This budget does not bring a lot of great news for Queensland property owners. Land taxes will be amplified for all property holdings over $5 million in the state. An extra 2% land tax surcharge will also apply for foreign companies and trusts.

Although the increases will hit the hip pocket of property investors, particularly foreign, the increase will raise $778 million in the next four years. Unfortunately, whether foreign owned or not, most of the impacted properties are home to Queensland businesses, which will also no doubt suffer due to these changes.

To put it into perspective for property taxes, since October 2016, the Queensland Government has introduced a further eight property taxes including:

  • A new residential property ‘additional foreign acquirer duty’ as well as an increase to the duty from 3% to 7%
  • A new ‘absentee’ landowners land tax surcharge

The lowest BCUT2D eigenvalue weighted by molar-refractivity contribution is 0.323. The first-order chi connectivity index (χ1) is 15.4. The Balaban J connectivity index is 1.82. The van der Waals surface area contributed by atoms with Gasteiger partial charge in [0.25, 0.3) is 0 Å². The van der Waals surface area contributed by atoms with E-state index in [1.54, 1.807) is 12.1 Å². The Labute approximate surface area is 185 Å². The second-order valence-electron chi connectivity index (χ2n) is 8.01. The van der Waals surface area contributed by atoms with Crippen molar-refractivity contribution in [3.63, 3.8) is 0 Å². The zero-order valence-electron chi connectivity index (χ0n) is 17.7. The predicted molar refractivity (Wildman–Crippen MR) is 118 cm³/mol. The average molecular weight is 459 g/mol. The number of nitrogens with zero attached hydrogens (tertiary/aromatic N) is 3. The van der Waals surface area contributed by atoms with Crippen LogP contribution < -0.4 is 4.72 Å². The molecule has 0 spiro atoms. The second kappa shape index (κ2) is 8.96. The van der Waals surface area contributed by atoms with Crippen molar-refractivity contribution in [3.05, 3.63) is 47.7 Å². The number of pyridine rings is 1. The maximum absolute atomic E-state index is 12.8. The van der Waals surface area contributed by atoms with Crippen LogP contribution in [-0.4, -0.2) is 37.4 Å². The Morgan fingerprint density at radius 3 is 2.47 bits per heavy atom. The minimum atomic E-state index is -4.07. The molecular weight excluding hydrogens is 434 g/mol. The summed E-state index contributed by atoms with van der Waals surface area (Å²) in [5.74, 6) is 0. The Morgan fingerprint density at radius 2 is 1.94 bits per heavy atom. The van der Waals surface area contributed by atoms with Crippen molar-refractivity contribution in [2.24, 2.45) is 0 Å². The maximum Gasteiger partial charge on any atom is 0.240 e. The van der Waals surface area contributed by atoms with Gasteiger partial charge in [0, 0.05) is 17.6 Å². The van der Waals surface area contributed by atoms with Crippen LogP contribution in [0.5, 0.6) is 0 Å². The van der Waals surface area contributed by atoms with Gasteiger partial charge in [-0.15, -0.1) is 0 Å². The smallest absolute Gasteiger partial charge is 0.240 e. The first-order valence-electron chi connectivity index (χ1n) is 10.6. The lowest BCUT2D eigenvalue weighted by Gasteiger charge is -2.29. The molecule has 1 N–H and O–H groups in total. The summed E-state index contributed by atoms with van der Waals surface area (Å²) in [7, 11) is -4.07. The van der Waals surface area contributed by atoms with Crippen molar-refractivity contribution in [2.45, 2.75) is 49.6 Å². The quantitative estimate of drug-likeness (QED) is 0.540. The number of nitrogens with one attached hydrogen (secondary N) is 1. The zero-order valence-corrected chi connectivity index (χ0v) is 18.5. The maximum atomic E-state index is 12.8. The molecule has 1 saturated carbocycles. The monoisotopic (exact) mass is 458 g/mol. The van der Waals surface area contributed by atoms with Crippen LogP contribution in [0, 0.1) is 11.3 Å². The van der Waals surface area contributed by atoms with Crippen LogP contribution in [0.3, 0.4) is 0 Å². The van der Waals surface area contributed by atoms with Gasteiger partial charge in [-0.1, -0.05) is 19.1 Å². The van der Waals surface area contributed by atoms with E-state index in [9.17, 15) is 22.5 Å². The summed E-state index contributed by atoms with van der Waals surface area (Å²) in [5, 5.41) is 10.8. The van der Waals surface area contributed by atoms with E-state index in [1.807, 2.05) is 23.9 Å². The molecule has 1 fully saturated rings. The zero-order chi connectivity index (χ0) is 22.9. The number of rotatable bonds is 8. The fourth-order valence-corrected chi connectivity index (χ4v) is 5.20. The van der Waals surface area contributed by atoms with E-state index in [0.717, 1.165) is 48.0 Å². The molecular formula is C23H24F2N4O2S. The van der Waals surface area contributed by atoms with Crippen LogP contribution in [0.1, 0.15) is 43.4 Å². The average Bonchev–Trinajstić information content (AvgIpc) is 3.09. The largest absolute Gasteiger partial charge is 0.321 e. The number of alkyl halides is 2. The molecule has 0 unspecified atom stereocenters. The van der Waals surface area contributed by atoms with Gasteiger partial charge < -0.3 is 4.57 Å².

• An increase for ‘absentee’ landowners from 1.5% to 2.0%
  • An extension of the land tax surcharge inclusive of foreign companies and trusts
  • A new land tax category for combined holdings over $10million
  • An increase to rates of land tax for holdings over $10million from 1.75 to 2.0 cents for individuals and 2.25 to 2.75 cents for companies
  • Increased the rate of land tax for holdings over $5million from 2.0 cents to 2.25 cents

These measures are expected to surge revenue by $238 million over the next four years.

The Government will also change the definition of ‘absentee’ for the purpose of land tax to guarantee that the Absentee Land Tax Surcharge does not apply to permanent visa holders and Australia citizens.

Transfer duty receipts are expected to decline somewhat to $3.038 billion before expanding after the next financial year to reach $3.578 billion by 2023.The Government has failed to move on calls to increase the First Home Buyers’ Grant this financial year.

Social and Affordable Housing

The Queensland Government has also committed ongoing social housing investment in 2019-20 including $479.3 million of grants and capital purchases to upgrade existing properties and build new dwellings. $67.1 million has been earmarked to deliver the Aboriginal and Torres Strait Islander Housing Action Plan, including a $40 million for remote Indigenous communities.


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